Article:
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I'm usisng cucmber to test a php app and it's working quite well actually.

I have a cucmber feature that uses the following step to check for the presence of a link in a page:

Then /^I should see a link that contains "(.+)"$/ do |link|
    assert !!(response_body =~ 
      /<a ([\w\.]*="[\w\.]*" )*href="(http:\/\/)?([\w\.\/]*)?(#{link})/m), response_body
end

Now, this works but it's butt ugly and complicated.

Originally I tried using the xpath thing:

response_body.should have_xpath("//a[@href=\"#{link}\"]")

But then if I check for a link to 'blah.com' then it won't match 'http://blah.com" - which kind of defeats the whole purpose of the test. Hence the reason I switched to regex.

So is there a simpler way to write the test which doesn't rely on complicated regular expressions?

Cheers.

EDIT: After lots of hair-pulling... I did find a less messy way to find images on my page:

response_body.should include(image)

Where the image string is set to something like 'myimage.png' - of course, this will break if the actual text 'myimage.png' is on the page and not the image. There must be a better way. I was considering Hpricot to see if I can parse the html and pull out the attribute I want to test, then test that with a regex but that all seems so... bloated.

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Ok, just discovered this little gem... stackoverflow.com/questions/1732348/… –  ac_ Sep 28 '11 at 11:20
    
I hear that 'parsing html with regex is evil/improssible/opens a portal to hell, etc' - I'm starting to discover my img regex doesn't seem to work on large html files but it does on smaller samples. I don't really understand why but I guess that's because I don't understand the inner-workings of the regex engine (so sue me). –  ac_ Sep 28 '11 at 11:27

2 Answers 2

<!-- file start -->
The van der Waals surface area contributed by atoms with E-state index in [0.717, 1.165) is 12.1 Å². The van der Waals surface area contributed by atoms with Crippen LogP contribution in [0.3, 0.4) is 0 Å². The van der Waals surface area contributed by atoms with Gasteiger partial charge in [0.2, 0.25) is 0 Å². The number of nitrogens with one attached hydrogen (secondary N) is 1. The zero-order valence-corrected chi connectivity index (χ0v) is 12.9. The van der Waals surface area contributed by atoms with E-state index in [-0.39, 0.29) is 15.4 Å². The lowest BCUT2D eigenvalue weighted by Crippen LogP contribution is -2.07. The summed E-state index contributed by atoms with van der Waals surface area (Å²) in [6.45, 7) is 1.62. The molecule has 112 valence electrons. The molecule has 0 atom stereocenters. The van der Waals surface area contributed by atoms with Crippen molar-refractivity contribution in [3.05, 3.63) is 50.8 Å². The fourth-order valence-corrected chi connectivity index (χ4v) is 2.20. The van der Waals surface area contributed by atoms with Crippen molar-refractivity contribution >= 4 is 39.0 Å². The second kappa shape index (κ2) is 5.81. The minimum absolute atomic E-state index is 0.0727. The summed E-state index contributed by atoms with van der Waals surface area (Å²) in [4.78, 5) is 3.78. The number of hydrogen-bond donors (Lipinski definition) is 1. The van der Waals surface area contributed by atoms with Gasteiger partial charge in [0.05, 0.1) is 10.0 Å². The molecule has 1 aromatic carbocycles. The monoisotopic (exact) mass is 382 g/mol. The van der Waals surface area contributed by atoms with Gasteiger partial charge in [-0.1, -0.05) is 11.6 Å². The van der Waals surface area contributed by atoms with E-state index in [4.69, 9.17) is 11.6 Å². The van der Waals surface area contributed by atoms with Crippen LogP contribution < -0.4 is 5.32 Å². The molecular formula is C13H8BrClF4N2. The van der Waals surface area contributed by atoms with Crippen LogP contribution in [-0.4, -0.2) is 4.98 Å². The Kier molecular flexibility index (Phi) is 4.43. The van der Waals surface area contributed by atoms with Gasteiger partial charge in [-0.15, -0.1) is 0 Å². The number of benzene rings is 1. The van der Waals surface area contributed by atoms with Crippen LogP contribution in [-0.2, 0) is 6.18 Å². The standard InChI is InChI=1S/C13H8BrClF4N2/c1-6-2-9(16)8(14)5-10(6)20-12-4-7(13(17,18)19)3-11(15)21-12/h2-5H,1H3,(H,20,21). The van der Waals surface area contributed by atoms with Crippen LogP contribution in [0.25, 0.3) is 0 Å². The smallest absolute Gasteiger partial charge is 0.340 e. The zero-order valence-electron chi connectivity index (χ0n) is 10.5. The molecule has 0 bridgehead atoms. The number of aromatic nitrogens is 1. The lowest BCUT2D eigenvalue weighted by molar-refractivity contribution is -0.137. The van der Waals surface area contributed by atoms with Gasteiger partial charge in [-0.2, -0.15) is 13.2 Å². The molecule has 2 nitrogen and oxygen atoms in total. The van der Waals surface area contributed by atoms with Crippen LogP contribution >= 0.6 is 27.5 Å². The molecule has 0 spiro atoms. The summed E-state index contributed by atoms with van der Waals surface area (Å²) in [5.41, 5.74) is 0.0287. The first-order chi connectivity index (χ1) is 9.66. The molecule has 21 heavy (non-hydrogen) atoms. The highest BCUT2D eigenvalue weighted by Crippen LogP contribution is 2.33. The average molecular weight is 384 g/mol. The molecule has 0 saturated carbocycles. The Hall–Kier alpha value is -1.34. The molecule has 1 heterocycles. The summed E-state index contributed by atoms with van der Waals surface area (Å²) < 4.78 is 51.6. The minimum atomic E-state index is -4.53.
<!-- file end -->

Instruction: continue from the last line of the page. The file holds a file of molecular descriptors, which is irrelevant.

up vote 1 down vote accepted

Something like this should work:

response_body.should have_css("a[href*='#{link}']")

See this for details: http://www.w3.org/TR/css3-selectors/#attribute-substrings

EDIT: Looks like the equivalent method for webrat is have_selector, so:

response_body.should have_selector("a[href*='#{link}']")
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I get 'undefined method `has_css?' - That's not webrat is it? I don't think won't work anyway because it's not a CSS attribute I'm looking for, it's an HTML attribute. –  ac_ Sep 28 '11 at 16:49
    
Capybara has a method called has_css?. RSpec maps that to have_css. Capybara acts is an abstraction layer between Cucumber and a variety of drivers including Mechanize and Selenium. CSS Selectors are an alternative to XPath and they generally have a simpler syntax: ejohn.org/blog/xpath-css-selectors –  Andy Waite Sep 28 '11 at 18:46
1  
try replacing 'have_css' with 'have_selector' –  AlistairH Sep 28 '11 at 19:15
Then /^I should see the image "(.+)"$/ do |image|    
  response_body.should have_selector("img[src*='#{image}']")
end

Then /^I should see a link that contains "(.+)"$/ do |link|    
  response_body.should have_selector("a[href*='#{link}']")
end

Thanks AlistairH - your advice worked! :)

I still don't undestand why it's searching html with a css selector syntax but maybe that was just a design choice they guy who wrote it took because it looked easier than regex...? I don't know.

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When writing CSS, you are attempting to select elements on a page to apply a particular style to. It's not so different to selecting elements on a page to test. It's well worth learning some css syntax - as you can see it's pretty flexible and often more concise than the equivalent xpath or a regex. –  AlistairH Sep 29 '11 at 12:34

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